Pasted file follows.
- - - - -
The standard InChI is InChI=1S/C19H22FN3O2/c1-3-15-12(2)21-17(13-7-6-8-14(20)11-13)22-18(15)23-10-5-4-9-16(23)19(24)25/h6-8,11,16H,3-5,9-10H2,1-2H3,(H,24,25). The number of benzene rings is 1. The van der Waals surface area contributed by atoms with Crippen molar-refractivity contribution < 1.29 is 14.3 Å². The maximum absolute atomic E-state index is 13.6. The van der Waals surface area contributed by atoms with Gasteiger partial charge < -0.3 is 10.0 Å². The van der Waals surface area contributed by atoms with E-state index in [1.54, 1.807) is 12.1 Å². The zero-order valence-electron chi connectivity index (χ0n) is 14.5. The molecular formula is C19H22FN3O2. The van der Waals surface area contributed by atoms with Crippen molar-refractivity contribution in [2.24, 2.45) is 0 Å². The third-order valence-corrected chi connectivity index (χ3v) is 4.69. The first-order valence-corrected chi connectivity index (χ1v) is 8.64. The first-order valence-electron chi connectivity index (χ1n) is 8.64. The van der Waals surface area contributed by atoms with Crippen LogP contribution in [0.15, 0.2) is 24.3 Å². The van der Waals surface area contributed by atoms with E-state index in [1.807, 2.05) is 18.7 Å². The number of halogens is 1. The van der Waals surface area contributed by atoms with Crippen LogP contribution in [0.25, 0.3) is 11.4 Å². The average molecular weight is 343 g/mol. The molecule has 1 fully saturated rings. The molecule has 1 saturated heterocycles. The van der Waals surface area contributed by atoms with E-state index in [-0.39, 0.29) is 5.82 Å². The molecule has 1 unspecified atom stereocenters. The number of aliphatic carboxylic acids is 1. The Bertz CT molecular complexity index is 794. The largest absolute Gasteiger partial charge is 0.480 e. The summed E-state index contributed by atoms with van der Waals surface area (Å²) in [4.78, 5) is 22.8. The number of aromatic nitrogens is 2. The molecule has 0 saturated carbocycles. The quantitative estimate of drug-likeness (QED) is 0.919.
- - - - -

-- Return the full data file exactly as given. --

The standard InChI is InChI=1S/C19H22FN3O2/c1-3-15-12(2)21-17(13-7-6-8-14(20)11-13)22-18(15)23-10-5-4-9-16(23)19(24)25/h6-8,11,16H,3-5,9-10H2,1-2H3,(H,24,25). The number of benzene rings is 1. The van der Waals surface area contributed by atoms with Crippen molar-refractivity contribution < 1.29 is 14.3 Å². The maximum absolute atomic E-state index is 13.6. The van der Waals surface area contributed by atoms with Gasteiger partial charge < -0.3 is 10.0 Å². The van der Waals surface area contributed by atoms with E-state index in [1.54, 1.807) is 12.1 Å². The zero-order valence-electron chi connectivity index (χ0n) is 14.5. The molecular formula is C19H22FN3O2. The van der Waals surface area contributed by atoms with Crippen molar-refractivity contribution in [2.24, 2.45) is 0 Å². The third-order valence-corrected chi connectivity index (χ3v) is 4.69. The first-order valence-corrected chi connectivity index (χ1v) is 8.64. The first-order valence-electron chi connectivity index (χ1n) is 8.64. The van der Waals surface area contributed by atoms with Crippen LogP contribution in [0.15, 0.2) is 24.3 Å². The van der Waals surface area contributed by atoms with E-state index in [1.807, 2.05) is 18.7 Å². The number of halogens is 1. The van der Waals surface area contributed by atoms with Crippen LogP contribution in [0.25, 0.3) is 11.4 Å². The average molecular weight is 343 g/mol. The molecule has 1 fully saturated rings. The molecule has 1 saturated heterocycles. The van der Waals surface area contributed by atoms with E-state index in [-0.39, 0.29) is 5.82 Å². The molecule has 1 unspecified atom stereocenters. The number of aliphatic carboxylic acids is 1. The Bertz CT molecular complexity index is 794. The largest absolute Gasteiger partial charge is 0.480 e. The summed E-state index contributed by atoms with van der Waals surface area (Å²) in [4.78, 5) is 22.8. The number of aromatic nitrogens is 2. The molecule has 0 saturated carbocycles. The quantitative estimate of drug-likeness (QED) is 0.919.